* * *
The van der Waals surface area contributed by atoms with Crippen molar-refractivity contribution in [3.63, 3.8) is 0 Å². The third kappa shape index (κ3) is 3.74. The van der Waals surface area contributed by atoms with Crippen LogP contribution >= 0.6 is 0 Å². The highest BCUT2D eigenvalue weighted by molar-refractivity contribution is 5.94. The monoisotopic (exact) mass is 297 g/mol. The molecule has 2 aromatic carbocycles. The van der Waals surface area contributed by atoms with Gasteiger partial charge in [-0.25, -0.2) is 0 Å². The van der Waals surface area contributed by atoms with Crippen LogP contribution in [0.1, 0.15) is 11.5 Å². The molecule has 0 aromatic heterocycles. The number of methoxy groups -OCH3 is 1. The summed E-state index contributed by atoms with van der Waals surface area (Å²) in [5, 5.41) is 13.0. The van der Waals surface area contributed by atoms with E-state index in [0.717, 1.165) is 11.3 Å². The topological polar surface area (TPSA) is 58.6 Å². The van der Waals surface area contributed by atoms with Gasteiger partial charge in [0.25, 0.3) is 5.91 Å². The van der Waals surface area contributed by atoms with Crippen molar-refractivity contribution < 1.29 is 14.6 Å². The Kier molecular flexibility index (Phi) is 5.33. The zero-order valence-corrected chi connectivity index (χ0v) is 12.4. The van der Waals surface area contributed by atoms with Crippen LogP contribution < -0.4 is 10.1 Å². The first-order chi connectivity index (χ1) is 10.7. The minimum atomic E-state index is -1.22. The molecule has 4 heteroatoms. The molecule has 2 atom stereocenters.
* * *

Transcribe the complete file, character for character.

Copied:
The van der Waals surface area contributed by atoms with Crippen molar-refractivity contribution in [3.63, 3.8) is 0 Å². The third kappa shape index (κ3) is 3.74. The van der Waals surface area contributed by atoms with Crippen LogP contribution >= 0.6 is 0 Å². The highest BCUT2D eigenvalue weighted by molar-refractivity contribution is 5.94. The monoisotopic (exact) mass is 297 g/mol. The molecule has 2 aromatic carbocycles. The van der Waals surface area contributed by atoms with Gasteiger partial charge in [-0.25, -0.2) is 0 Å². The van der Waals surface area contributed by atoms with Crippen LogP contribution in [0.1, 0.15) is 11.5 Å². The molecule has 0 aromatic heterocycles. The number of methoxy groups -OCH3 is 1. The summed E-state index contributed by atoms with van der Waals surface area (Å²) in [5, 5.41) is 13.0. The van der Waals surface area contributed by atoms with E-state index in [0.717, 1.165) is 11.3 Å². The topological polar surface area (TPSA) is 58.6 Å². The van der Waals surface area contributed by atoms with Gasteiger partial charge in [0.25, 0.3) is 5.91 Å². The van der Waals surface area contributed by atoms with Crippen molar-refractivity contribution < 1.29 is 14.6 Å². The Kier molecular flexibility index (Phi) is 5.33. The zero-order valence-corrected chi connectivity index (χ0v) is 12.4. The van der Waals surface area contributed by atoms with Crippen LogP contribution < -0.4 is 10.1 Å². The first-order chi connectivity index (χ1) is 10.7. The minimum atomic E-state index is -1.22. The molecule has 4 heteroatoms. The molecule has 2 atom stereocenters.